First starting of the engine MUST / should be done with the boat STILL FULLY strapped to the trailer !!! FOR SAFETY reasons. Back the stern in so the drive is far enough into the water to be sure the drive water pump IS COVERED BY WATER. The strapped down boat prevents a sweet sounding boat from being taken out & you can not shift gears OR the throttle sticks at W O T. Power steering does not really work. Neither does the tilt up or down. Gauges shoot up to super hot & you have to anchor. If there is any anchor or long enough rope.

Stay on the trailer until all test runs are perfect.

I love bringing back the dead to life again. Very satisfying . Enjoy. :)

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Welcome and nice boat! Check out my thread, It may help some. I would go ahead and try to run the engine. If It works, great, If not then you will need to do a compression test, leak Down test to see if it is repairable. As for all of that crud and the ripped upholstery...First thing I'd do is make sure the wood in the boat is solid. With standing water in the hull, I don't like the chances...you Will need to look and feel around. Check the transom, motor mount stringers, deck, ski locker, rear bulkhead, and all of the wooden seat bases. Break out the hammer and see if anything feels soft, sounds hollow, or has visible delamination. If you find rot, you'll have to make the repair which can be done! You have a fiberglass floor, so you should be good there, but everything underneath could still be bad! I had a regal rot bucket that had an interior like yours. Granted It had a wood floor, wood seat bases, and was not nearly as nice of a boat, but still inspect the boat structure first! Good luck and welcome!

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The 1930 SS was the previous model to the 2001-2002 186 SSi and 2003 only 190 SSi. VERY deep 20 degree deadrise allows that hull to handle rough chop for its actual hull length. Personal preference, but I really like the Sport seating.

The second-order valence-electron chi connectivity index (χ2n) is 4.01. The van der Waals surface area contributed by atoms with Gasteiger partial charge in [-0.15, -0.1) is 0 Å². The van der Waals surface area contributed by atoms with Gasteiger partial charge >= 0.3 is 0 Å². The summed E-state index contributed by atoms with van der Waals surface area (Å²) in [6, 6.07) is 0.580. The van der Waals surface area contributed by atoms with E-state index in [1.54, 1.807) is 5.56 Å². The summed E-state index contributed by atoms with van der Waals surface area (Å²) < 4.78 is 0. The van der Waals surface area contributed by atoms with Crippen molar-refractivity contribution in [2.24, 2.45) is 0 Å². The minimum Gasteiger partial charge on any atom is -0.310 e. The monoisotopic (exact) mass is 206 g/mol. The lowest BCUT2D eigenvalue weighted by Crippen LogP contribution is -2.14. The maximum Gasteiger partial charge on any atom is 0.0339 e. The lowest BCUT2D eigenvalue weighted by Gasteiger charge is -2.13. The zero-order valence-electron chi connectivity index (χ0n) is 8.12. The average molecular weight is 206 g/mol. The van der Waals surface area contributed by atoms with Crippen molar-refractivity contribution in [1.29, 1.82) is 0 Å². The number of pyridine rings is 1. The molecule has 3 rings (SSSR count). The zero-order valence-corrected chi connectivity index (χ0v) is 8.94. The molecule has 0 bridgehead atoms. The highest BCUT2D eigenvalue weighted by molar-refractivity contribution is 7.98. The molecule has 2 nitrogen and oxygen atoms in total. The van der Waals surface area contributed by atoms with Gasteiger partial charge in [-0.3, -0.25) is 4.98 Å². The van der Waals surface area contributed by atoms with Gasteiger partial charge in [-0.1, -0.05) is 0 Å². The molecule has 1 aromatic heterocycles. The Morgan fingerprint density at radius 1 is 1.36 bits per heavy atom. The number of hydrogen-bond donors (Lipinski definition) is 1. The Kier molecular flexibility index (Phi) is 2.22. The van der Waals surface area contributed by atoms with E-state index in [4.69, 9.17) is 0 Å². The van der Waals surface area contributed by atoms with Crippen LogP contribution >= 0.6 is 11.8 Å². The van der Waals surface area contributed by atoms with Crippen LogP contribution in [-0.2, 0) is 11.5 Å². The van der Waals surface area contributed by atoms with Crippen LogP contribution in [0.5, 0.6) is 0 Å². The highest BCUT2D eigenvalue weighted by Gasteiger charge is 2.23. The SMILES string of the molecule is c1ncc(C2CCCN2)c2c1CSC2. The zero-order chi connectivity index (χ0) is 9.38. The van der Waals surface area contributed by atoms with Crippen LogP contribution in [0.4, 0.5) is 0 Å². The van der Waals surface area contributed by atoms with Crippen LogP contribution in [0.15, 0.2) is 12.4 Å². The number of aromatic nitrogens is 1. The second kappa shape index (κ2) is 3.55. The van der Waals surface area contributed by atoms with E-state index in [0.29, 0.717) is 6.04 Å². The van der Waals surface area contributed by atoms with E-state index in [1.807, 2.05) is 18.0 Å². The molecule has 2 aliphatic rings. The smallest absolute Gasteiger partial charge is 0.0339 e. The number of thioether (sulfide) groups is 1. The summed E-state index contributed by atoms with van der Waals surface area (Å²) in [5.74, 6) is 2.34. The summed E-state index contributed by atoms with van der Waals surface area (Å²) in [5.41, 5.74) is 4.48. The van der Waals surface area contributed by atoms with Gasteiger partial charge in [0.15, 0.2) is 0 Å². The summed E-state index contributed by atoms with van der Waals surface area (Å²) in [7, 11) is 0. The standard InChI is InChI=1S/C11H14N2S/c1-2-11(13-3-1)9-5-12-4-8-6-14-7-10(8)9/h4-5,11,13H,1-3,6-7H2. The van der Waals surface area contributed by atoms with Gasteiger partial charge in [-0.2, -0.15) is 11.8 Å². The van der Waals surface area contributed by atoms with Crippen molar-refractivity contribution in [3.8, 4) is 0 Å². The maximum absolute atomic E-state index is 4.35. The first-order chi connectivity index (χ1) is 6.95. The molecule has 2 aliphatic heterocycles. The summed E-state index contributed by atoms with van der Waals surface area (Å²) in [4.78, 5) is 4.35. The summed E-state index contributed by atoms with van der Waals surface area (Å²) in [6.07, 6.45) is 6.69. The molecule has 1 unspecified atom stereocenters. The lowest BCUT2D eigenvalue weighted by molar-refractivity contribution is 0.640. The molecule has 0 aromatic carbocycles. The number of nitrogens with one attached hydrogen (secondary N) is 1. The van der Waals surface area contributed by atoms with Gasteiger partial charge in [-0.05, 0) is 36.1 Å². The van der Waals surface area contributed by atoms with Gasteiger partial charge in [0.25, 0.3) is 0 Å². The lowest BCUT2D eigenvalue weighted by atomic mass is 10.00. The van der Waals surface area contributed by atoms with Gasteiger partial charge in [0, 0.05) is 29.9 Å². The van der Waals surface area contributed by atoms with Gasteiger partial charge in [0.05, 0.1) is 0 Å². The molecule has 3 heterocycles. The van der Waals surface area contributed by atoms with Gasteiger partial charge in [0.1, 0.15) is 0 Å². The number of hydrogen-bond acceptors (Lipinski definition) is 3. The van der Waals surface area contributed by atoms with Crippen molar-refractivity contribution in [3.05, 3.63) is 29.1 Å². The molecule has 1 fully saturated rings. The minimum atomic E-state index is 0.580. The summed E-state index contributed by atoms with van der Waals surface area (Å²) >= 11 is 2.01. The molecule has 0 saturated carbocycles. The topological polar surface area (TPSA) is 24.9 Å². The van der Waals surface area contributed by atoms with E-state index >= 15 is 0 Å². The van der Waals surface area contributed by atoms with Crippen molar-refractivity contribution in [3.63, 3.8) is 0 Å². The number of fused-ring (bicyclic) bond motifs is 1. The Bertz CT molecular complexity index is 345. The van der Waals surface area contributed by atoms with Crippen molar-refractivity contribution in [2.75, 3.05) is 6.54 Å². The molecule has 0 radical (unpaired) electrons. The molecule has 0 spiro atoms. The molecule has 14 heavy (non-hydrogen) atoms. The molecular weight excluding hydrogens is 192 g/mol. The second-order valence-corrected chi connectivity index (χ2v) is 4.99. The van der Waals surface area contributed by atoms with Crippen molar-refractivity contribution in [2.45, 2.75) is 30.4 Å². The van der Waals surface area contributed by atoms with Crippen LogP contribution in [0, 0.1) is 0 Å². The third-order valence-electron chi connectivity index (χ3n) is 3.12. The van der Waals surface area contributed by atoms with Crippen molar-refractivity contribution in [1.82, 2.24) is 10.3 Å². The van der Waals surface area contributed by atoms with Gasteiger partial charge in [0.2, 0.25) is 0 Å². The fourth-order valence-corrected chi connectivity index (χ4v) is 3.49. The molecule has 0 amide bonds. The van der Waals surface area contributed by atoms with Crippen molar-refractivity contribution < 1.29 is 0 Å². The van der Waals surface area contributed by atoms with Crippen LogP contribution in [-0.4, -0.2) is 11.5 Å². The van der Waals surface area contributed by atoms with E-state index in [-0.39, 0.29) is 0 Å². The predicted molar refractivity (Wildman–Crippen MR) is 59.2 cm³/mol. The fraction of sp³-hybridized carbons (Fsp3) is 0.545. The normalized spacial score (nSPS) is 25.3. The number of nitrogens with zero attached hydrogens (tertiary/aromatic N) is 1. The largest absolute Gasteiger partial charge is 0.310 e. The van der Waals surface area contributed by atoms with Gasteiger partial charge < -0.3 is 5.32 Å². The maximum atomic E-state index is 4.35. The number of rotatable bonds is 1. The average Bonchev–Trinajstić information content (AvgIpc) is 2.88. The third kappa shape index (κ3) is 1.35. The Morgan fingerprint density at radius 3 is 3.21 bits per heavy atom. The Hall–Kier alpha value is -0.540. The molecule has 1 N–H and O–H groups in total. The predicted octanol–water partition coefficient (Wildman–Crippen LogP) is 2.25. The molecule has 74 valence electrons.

If everything checks out okay with your boat, (stringers, etc.) than adding an extended swim platform (either factory, or the 85" Classic - Transom mount from swimplatformsuperstore.com would really be the way to go.

http://www.swimplatformsuperstore.com/Chaparral_1930.html

Additionally, if you wanted more power, you could install an Edelbrock intake and 4 bbl carburetor kit to raise your HP rating from 190 to roughly 205. This addition helped our boat with the same engine gain more performance with no drawbacks in ease to start, and still returns decent fuel economy.

You have a good handling and riding boat there.

Chris

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I was surprised when I was disassembling the small parts at the lack of noticeable wood. The seat and cushions are all plastic, which is nice. The engine cover is wood, and will require some TLC at the supports, but this appears to be common. Other than walking on the boat, which seems solid, how should I check the motor mounts, stringers, transom, etc?

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I was surprised when I was disassembling the small parts at the lack of noticeable wood. The seat and cushions are all plastic, which is nice. The engine cover is wood, and will require some TLC at the supports, but this appears to be common. Other than walking on the boat, which seems solid, how should I check the motor mounts, stringers, transom, etc?

Break out a hammer and start tapping!

Hollow sound=rot

Soft=rot

Fiberglass separating from wood core=rot

Any transom leaks other than bellows=most likely a rotten transom (happened to me)

Motor mount bolts are easy to wiggle/ aren't in straight=rot

Rust stains coming from screw holes=rot

You should also drill core samples of the motor mounts, rear bulkhead, stringers, transom, etc. If you get dry wood, you're good! Wet mulch is rot...If dry, then fill the holes with 3m 5200 and start on the seats!

Your boat has a fiber glass liner over a wood floor, wood stringer/bulkhead system, wood transom, wood sunpad and bench seat base, wood trim panels, wood motor mount boxes, and balsa core wood in the top cap. You can see how your boat was made here: http://forum.chaparralboats.com/publications/brochures/1999/ss_series.pdf

Your boat is very similar to mine except for the fiberglass liner, xl-plywood stringers/bulkheads/deck/transom (I have regular marine plywood)! Enjoy and good luck! :beer-7687-1:

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Drew, thanks for all the info! I'll do some banging around and see how things are, though I don't know that drilling core samples is something I'm comfortable with just yet. Guess I have some decisions to make about that one.

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Drew, thanks for all the info! I'll do some banging around and see how things are, though I don't know that drilling core samples is something I'm comfortable with just yet. Guess I have some decisions to make about that one.